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Association of a CD24 Gene Polymorphism with Susceptibility to Systemic Lupus Erythematosus
Uppsala University, Disciplinary Domain of Medicine and Pharmacy, Faculty of Medicine, Department of Genetics and Pathology.
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2007 (English)In: Arthritis and Rheumatism, ISSN 0004-3591, E-ISSN 1529-0131, Vol. 56, no 9, 3080-3086 p.Article in journal (Refereed) Published
Abstract [en]

Objective. To determine the potential role of the CD24 A57V gene polymorphism in systemic lupus erythematosus (SLE).

Methods. We studied 3 cohorts of Caucasian patients and controls. The Spanish cohort included 696 SLE patients and 539 controls, the German cohort included 257 SLE patients and 317 controls, and the Swedish cohort included 310 SLE patients and 247 controls. The CD24 A57V polymorphism was genotyped by polymerase chain reaction, using a predeveloped TaqMan allele discrimination assay. Odds ratios (ORs) and 95% confidence intervals (95% CIs) were calculated.

Results. In the Spanish cohort there was a statistically significant difference in the distribution of the CD24 V allele between SLE patients and controls (OR 3.6 [95% CI 2.13-6.16], P < 0.0001). In addition, frequency of the CD24 V/V genotype was increased in SLE patients compared with controls (OR 3.7 [95% CI 2.16-6.34], P < 0.00001). We sought to replicate this association with SLE in a German population and a Swedish population. A similar trend was found in the German group. The CD24 V/V genotype and the CD24 V allele were more frequent in SLE patients than in controls, although this difference was not statistically significant. No differences were observed in the Swedish group. A meta-analysis of the Spanish and German cohorts demonstrated that the CD24 V allele has a risk effect in SLE patients (pooled OR 1.25 [95% Cl 1.08-1.46], P = 0.003). In addition, homozygosity for the CD24 V risk allele significantly increased the effect (pooled OR 2.1,9 [95% Cl 1.50-3.22], P = 0.00007).

Conclusion. These findings suggest that the CD24 A57V polymorphism plays a role in susceptibility to SLE in a Spanish population.

Place, publisher, year, edition, pages
2007. Vol. 56, no 9, 3080-3086 p.
Keyword [en]
Antigens; CD24/*genetics, Cohort Studies, Female, Genetic Predisposition to Disease, Humans, Lupus Erythematosus; Systemic/*genetics, Male, Polymorphism; Genetic
National Category
Medical and Health Sciences
URN: urn:nbn:se:uu:diva-97761DOI: 10.1002/art.22871ISI: 000249832600030PubMedID: 17763438OAI: oai:DiVA.org:uu-97761DiVA: diva2:172821
Available from: 2008-11-14 Created: 2008-11-14 Last updated: 2011-01-25Bibliographically approved
In thesis
1. Genetic Risk Factors for Systemic Lupus Erythematosus: From Candidate Genes to Functional Variants
Open this publication in new window or tab >>Genetic Risk Factors for Systemic Lupus Erythematosus: From Candidate Genes to Functional Variants
2008 (English)Doctoral thesis, comprehensive summary (Other academic)
Abstract [en]

The aim of this thesis has been to identify genetic variants that increase the susceptibility for Systemic Lupus Erythematosus (SLE), an autoimmune disease caused by a complex interplay between various genetic and environmental factors.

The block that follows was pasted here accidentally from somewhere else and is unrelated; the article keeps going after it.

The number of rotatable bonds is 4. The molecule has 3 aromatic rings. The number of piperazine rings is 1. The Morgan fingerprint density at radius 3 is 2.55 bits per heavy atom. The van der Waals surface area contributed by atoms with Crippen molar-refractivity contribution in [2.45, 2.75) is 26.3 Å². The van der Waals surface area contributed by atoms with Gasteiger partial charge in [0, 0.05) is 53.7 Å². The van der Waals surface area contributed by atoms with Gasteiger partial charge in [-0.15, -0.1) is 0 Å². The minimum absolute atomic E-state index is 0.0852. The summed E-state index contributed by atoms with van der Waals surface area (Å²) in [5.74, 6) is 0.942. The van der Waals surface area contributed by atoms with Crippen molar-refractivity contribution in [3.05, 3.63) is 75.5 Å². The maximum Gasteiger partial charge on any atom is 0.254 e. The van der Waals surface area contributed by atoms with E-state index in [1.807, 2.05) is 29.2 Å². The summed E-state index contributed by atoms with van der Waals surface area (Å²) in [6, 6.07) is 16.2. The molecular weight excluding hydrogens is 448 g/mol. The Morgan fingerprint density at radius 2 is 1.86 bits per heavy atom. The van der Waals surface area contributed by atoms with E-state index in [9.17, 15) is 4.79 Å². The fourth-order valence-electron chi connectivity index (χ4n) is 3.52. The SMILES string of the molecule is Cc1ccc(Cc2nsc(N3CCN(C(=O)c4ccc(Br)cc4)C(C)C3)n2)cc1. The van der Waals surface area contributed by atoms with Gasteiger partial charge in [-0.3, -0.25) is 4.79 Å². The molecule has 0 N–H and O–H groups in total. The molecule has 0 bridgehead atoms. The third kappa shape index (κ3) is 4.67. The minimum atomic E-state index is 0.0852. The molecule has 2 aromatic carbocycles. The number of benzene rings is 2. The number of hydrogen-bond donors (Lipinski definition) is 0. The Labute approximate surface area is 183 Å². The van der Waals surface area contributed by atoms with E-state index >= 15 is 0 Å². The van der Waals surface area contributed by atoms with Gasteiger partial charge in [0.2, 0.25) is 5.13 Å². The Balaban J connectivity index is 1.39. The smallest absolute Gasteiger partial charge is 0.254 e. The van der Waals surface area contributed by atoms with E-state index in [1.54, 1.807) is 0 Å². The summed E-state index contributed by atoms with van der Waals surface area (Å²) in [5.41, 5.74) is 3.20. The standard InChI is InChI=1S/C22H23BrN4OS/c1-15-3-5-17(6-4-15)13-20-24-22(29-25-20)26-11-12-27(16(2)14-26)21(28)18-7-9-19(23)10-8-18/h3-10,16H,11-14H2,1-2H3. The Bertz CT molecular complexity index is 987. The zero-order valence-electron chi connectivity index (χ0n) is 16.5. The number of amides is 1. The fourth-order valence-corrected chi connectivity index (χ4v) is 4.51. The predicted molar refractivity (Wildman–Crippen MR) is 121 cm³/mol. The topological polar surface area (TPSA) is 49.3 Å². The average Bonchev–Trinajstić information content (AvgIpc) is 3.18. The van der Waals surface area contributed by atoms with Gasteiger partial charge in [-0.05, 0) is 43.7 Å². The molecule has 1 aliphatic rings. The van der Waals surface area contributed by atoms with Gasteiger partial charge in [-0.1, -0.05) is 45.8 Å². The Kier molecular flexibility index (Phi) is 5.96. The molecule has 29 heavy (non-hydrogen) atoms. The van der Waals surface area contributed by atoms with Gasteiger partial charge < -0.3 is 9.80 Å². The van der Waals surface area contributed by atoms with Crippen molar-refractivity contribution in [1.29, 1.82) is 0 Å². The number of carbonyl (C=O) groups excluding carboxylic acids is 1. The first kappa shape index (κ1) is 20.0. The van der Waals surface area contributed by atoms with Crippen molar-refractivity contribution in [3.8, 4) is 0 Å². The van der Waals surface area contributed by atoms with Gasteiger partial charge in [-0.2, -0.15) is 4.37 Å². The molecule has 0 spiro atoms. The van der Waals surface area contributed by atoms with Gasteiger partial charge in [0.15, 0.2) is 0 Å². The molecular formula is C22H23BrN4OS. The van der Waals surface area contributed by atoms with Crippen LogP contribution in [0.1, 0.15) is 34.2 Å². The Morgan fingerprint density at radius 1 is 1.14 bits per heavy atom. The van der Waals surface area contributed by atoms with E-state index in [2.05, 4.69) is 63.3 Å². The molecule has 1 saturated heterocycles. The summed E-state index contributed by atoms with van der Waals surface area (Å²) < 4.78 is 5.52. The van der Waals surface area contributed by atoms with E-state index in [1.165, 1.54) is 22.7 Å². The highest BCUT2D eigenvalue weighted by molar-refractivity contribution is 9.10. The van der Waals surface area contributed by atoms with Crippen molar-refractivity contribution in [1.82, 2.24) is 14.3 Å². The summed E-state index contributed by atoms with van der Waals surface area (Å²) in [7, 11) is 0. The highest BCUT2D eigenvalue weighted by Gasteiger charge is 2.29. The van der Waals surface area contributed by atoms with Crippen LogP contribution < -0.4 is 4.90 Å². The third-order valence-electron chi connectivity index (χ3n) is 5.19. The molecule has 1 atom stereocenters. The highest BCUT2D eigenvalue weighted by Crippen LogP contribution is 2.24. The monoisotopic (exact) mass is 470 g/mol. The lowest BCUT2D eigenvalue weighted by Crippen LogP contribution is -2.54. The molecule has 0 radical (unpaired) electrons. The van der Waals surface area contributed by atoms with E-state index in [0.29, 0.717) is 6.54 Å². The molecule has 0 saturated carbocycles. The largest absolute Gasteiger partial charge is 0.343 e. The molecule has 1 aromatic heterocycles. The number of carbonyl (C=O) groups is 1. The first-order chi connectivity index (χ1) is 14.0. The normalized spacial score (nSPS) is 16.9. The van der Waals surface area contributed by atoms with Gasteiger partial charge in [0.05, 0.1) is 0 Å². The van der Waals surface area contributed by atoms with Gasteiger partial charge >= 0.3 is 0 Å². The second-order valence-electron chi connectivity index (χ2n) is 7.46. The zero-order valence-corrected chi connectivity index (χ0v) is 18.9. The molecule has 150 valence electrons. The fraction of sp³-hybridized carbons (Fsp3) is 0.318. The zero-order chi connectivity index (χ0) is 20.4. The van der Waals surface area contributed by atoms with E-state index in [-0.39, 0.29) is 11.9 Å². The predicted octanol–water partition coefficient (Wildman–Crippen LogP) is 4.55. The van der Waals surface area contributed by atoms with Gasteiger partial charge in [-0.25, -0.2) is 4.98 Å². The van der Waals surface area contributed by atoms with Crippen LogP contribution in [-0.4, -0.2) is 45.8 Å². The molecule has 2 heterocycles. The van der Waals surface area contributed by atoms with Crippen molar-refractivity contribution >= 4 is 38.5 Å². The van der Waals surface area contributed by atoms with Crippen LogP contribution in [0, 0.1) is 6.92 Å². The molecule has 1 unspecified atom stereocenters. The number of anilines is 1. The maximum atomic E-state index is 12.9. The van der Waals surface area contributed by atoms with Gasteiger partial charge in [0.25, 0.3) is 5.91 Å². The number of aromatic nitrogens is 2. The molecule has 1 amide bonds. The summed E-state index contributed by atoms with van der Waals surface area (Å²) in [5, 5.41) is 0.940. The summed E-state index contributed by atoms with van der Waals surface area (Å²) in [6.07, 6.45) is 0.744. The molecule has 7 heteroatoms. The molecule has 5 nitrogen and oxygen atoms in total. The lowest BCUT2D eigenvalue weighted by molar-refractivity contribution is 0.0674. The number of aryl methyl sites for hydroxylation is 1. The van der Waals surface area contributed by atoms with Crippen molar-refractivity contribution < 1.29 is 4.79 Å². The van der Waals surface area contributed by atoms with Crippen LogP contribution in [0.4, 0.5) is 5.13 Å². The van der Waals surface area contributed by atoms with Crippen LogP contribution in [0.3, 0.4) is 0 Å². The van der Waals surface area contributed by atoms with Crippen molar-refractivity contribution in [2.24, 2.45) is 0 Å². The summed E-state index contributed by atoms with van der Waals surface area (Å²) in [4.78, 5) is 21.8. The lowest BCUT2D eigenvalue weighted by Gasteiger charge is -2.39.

Five different candidate genes were selected through different strategies, and were analysed for association with SLE in an attempt to distinguish some of the underlying mechanisms of this disease. Two of these genes, PD-L1 and PD-L2, appeared not to contain any major risk factors for SLE in the analysed European and Latin American populations. In two other genes, CD24 and STAT4, there appeared to be population-specific effects. The A57V amino acid substitution in the CD24 gene, previously implicated with multiple sclerosis, was associated in a Spanish cohort, with a weak trend in German samples, and no association in Swedish. The previously reported and highly convincing association of the STAT4 transcription factor gene was confirmed in all our cohorts. Interestingly, the results indicate the presence of at least two independent risk variants: the first, represented by a previously reported SNP, was the strongest in individuals of Northern European ancestry, and the second was more pronounced in individuals from Southern Europe and Latin America. We also report the identification of a novel susceptibility gene. The BANK1 gene, encoding a scaffold protein involved in B-cell activation, contains functional variants affecting important domains, which are associated in all investigated cohorts from Europe and Latin America.

These results confirm the existence of replicable associations between genetic variants and SLE, which are common and present in many populations. The results also illustrate a certain degree of heterogeneity, where some risk factors could have variable effect in different populations.

Place, publisher, year, edition, pages
Uppsala: Universitetsbiblioteket, 2008. 61 p.
Digital Comprehensive Summaries of Uppsala Dissertations from the Faculty of Medicine, ISSN 1651-6206 ; 395
Systemic Lupus Erythematosus, SLE, association study, complex disease, genetic
National Category
Medical Genetics
urn:nbn:se:uu:diva-9367 (URN)978-91-554-7336-5 (ISBN)
Public defence
2008-12-06, Rudbecksalen, Rudbecklaboratoriet, Dag Hammarskjölds väg 20, Uppsala, 13:15 (English)
Available from: 2008-11-14 Created: 2008-11-14 Last updated: 2009-10-14Bibliographically approved

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